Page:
Cyclists love enduro’s Three Blind Mice

Penticton's Three Blind Mice part of six-day Trans B.C. Enduro through the Interior and Kootenay region

THREE BLIND MICE was among the mountain courses selected to be part of the inaugural Trans B.C. Enduro six-day race.

THREE BLIND MICE was among the mountain courses selected to be part of the inaugural Trans B.C. Enduro six-day race.

Rene Damseaux of South Africa topped day two of the inaugural Trans B.C. Enduro race held at Penticton’s Three Blind Mice trail Tuesday.

Damseaux, among 120 cyclists signed up, completed the seven-stage race in 38 minutes and two seconds in the master 40-plus men. Rounding out the top three were Penticton native Terry McWhirter and Dave Pfaffengerber at 38:16 and 38:24, respectively. Penticton’s Dave Foot also entered and placed 19th with a time of 46:13. In the open women category, New Zealand’s Meggie Bichard took first in 40:55, while American Sonya Loonie in 42:58 and Canadian Mical Dyck at 43:25. In open men category, Jamie Nicoll of New Zealand took first in 34:36, while American Scott Countryman came in five seconds later in 34:41, while fellow American Botsy Phillips clocked in at 35:10.

Megan Rose, who runs the B.C. Enduro Series and handpicked the locations for Trans B.C. Enduro, wrote on describing Penticton as a “quaint local town in the very northern hip of the Sonoran Desert. Filled with myriad of eco-systems, the Sonoran Desert runs the length of North American from Mexico to British Columbia, and in the Okanagan Valley, this creates the perfect location for mountain biking, wineries and water sports to converge.”

She wrote that, unlike the locals, visiting riders were not used to the slippery terrain and found the conditions to be challenging and deceptive in the Three Blind Mice trail network — the primary and oldest trail system in the area housing over 100 different trails.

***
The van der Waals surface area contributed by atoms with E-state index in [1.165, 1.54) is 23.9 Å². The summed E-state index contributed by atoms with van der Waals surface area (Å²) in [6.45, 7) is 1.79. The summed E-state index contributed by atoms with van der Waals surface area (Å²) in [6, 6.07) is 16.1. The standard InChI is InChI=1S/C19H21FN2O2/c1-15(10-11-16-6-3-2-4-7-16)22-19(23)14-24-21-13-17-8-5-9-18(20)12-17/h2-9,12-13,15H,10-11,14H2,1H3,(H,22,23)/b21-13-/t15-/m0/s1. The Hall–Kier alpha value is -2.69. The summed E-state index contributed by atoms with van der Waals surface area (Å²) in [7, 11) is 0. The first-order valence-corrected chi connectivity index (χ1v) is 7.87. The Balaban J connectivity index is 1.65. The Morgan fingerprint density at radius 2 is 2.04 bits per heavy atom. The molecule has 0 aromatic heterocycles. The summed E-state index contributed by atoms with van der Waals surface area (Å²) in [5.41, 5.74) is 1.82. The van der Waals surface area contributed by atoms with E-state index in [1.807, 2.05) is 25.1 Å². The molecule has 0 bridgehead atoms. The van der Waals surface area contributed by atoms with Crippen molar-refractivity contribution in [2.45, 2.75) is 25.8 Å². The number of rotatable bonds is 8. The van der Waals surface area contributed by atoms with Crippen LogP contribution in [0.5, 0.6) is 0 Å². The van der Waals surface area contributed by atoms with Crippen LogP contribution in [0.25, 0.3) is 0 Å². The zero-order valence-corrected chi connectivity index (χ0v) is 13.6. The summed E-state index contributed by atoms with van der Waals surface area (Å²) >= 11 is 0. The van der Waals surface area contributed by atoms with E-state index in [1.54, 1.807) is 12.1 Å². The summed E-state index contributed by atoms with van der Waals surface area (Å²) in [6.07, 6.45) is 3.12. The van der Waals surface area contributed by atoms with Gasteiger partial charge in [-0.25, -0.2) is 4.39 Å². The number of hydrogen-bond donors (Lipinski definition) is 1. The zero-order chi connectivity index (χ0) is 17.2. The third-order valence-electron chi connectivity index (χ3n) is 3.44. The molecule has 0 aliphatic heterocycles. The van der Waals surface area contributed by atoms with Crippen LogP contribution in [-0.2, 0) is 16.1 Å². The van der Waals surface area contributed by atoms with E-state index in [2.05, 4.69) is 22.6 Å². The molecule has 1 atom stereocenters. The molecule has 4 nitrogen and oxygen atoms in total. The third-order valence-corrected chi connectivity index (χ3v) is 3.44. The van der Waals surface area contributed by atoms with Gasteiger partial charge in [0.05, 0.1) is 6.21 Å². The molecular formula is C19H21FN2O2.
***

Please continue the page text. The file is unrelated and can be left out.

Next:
“The word is getting out about the (Three Blind) Mice and the huge variety of trails we have in a very small area. It started with Vancouverites looking for dryer conditions and more grip, and people from the Canadian Rockies seeking a change from their straight up, straight down routine,” said Hugh McClelland, cycling advocate for the City of Penticton on “We have a variety of terrain — cross country, technical, flow and drop trails, and really great rock.”

Laura Harp, president of the Penticton Area and Cycling Association, said everyone had a good time. She said they felt the course gave the true essence of B.C. mountain biking.

“I kept hearing that comment go around. The course took in a huge area of Three Blind Mice. They were given everything that we had to offer. Lots of big smiles, mechanical issues and flats. People were definitely going out with a race mentality, but others were just going along for the experience of having a catered course marked out for them, which is really fantastic.”

The opening stage sent riders down Beer Run, a trail with wooden features and covered rocks. The last stage popped the riders out from the “mousterpiece” like a pinball, ending with an expansive view of vineyards as far as the eye could see, up and down Lake Okanagan, wrote Rose.

Trans BC Enduro is a six-day event that started in Vernon on Monday, and goes to Rossland and Nelson for two days each. Riders represent 11 countries on four continents and will have ridden 12,200 metres.


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